Thursday, October 27, 2016

Henry, My Henry: 16ish Months

Oh, Henry, my Henry. 

As I gaze out the window at the gold and orange leaves on the trees, I wonder how it’s possible that I haven’t written in so long. 

Life with you is full. Full to the brim. Overflowing sometimes. So full that I find little time to do important stuff like write down our memories, have deep conversations or just think and even less time for unimportant stuff like cleaning the house. 

From the moment you wake until the 1-2 minutes before you fall asleep, you are constantly moving. Climbing, walking, running, sliding, playing. And I’m just happy to keep up. 

You are very, very determined. You know precisely what you want and will demand loudly (and sometimes physically) if you don’t get it. It was a few weeks after your first birthday when you threw yourself on the floor in a fit of anger. I stood there, stunned. Can my sweet baby already be throwing fits?? You may not have red hair, but you have the fire of a ginger on the inside. 

Every week we start to communicate more and more. Your first word was “yeah.” 

Do you want a snack? 
Do you want to go outside? 
Do you want me to change your diaper? 

I’m hopeful that after we build that vocabulary more, life will be easier. Most of your frustration is the inability to understand. Most. Not all. Some of it is just plain anger that I won’t give you what you want. That’s a good life lesson though. Trust me. 

Around the middle of June you started sleeping through the night, which was amazing. A-MA-ZING. And you continued to sleep through the night until mid-September. Three whole months of sleeping like a normal person. The girls were such good sleepers, I was unprepared for the zombie that I would become with you. And when you finally snapped out of it, I was unprepared for how much better life would get.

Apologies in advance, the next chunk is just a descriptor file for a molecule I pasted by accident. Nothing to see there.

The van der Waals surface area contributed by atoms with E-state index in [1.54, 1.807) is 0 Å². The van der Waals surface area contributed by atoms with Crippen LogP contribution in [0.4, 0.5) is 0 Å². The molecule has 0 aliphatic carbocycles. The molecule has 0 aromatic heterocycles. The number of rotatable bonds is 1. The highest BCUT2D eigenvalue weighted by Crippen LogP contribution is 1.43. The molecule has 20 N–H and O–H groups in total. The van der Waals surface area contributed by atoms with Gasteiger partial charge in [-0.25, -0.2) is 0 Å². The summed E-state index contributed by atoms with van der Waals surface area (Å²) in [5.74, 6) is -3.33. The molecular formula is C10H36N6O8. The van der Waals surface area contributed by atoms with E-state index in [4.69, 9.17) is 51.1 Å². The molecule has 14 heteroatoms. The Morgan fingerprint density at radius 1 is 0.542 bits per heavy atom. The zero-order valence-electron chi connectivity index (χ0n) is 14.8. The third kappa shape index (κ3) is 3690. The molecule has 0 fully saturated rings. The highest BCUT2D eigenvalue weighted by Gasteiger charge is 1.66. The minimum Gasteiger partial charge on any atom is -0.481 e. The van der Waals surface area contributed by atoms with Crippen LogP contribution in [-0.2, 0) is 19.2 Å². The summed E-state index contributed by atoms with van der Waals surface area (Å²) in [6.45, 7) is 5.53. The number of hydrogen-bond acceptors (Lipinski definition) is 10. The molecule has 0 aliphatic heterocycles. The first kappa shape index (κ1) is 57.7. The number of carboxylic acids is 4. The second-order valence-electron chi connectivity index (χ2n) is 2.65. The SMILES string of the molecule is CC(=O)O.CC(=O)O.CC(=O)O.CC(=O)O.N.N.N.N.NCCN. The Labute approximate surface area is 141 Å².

But then mid-September came along, and it started again. At first, it was just about every other night or so. You’d wake up screaming in pain. Around that time, you started cutting five teeth (FIVE TEETH!) and I think had a virus. It turned into an every-night thing, sometimes twice a night. And here’s the kicker. Most of the time it took at least an hour to get you back to sleep. One night it was three — three straight hours of rocking you. I turned back into Zombie Mom and went into survival mode. Clean only the dishes necessary. Wash/dry the laundry, but folding is outside of survival mode. 

Today was the fourth-straight night that you slept through the night. I’m crossing my fingers that we turned a corner, but keeping my expectations low. 

Other than sleep, life is pretty good with you. You’re a champ eater. You love noodles, spaghetti, peanut butter sandwiches and all fruit. I have to make sure that I’m eating milk-free food most of the time because you always want to share what I’m having, which is refreshing following those picky sisters of yours. They still turn their noses up at my food. 

You LOVE going outside. It’s, by far, your favorite thing to do. I’m dreading the winter days, but maybe climate change will have at least ONE benefit  … kidding, kidding, kind of.